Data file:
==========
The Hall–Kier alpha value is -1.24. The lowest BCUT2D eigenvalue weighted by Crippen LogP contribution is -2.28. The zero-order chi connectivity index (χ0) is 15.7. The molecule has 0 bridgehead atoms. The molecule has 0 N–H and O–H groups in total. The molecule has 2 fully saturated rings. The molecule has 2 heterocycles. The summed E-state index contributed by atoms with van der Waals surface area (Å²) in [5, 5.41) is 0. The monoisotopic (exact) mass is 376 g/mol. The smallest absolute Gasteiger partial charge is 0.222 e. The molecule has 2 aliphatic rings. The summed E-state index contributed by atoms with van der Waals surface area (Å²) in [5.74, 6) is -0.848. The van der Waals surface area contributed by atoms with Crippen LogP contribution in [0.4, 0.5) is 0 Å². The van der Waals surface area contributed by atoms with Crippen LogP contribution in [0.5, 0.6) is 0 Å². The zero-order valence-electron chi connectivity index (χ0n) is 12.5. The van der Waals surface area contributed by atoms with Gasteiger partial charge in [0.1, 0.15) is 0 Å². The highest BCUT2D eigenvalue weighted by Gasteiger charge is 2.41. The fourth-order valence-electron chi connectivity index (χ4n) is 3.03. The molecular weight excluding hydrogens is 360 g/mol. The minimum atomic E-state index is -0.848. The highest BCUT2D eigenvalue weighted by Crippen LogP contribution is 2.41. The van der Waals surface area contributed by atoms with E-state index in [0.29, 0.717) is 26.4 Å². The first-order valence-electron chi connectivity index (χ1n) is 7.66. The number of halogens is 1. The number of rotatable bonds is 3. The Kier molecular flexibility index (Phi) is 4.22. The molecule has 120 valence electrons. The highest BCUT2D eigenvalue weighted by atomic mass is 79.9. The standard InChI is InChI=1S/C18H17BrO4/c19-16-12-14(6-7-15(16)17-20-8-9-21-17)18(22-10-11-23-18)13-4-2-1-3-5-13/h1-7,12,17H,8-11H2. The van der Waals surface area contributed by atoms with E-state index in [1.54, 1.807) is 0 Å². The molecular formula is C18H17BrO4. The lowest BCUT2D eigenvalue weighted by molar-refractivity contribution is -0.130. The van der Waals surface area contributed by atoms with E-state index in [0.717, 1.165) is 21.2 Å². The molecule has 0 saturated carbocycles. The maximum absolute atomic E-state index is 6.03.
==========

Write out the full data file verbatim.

The Hall–Kier alpha value is -1.24. The lowest BCUT2D eigenvalue weighted by Crippen LogP contribution is -2.28. The zero-order chi connectivity index (χ0) is 15.7. The molecule has 0 bridgehead atoms. The molecule has 0 N–H and O–H groups in total. The molecule has 2 fully saturated rings. The molecule has 2 heterocycles. The summed E-state index contributed by atoms with van der Waals surface area (Å²) in [5, 5.41) is 0. The monoisotopic (exact) mass is 376 g/mol. The smallest absolute Gasteiger partial charge is 0.222 e. The molecule has 2 aliphatic rings. The summed E-state index contributed by atoms with van der Waals surface area (Å²) in [5.74, 6) is -0.848. The van der Waals surface area contributed by atoms with Crippen LogP contribution in [0.4, 0.5) is 0 Å². The van der Waals surface area contributed by atoms with Crippen LogP contribution in [0.5, 0.6) is 0 Å². The zero-order valence-electron chi connectivity index (χ0n) is 12.5. The van der Waals surface area contributed by atoms with Gasteiger partial charge in [0.1, 0.15) is 0 Å². The highest BCUT2D eigenvalue weighted by Gasteiger charge is 2.41. The fourth-order valence-electron chi connectivity index (χ4n) is 3.03. The molecular weight excluding hydrogens is 360 g/mol. The minimum atomic E-state index is -0.848. The highest BCUT2D eigenvalue weighted by Crippen LogP contribution is 2.41. The van der Waals surface area contributed by atoms with E-state index in [0.29, 0.717) is 26.4 Å². The first-order valence-electron chi connectivity index (χ1n) is 7.66. The number of halogens is 1. The number of rotatable bonds is 3. The Kier molecular flexibility index (Phi) is 4.22. The molecule has 120 valence electrons. The highest BCUT2D eigenvalue weighted by atomic mass is 79.9. The standard InChI is InChI=1S/C18H17BrO4/c19-16-12-14(6-7-15(16)17-20-8-9-21-17)18(22-10-11-23-18)13-4-2-1-3-5-13/h1-7,12,17H,8-11H2. The van der Waals surface area contributed by atoms with E-state index in [1.54, 1.807) is 0 Å². The molecular formula is C18H17BrO4. The lowest BCUT2D eigenvalue weighted by molar-refractivity contribution is -0.130. The van der Waals surface area contributed by atoms with E-state index in [0.717, 1.165) is 21.2 Å². The molecule has 0 saturated carbocycles. The maximum absolute atomic E-state index is 6.03.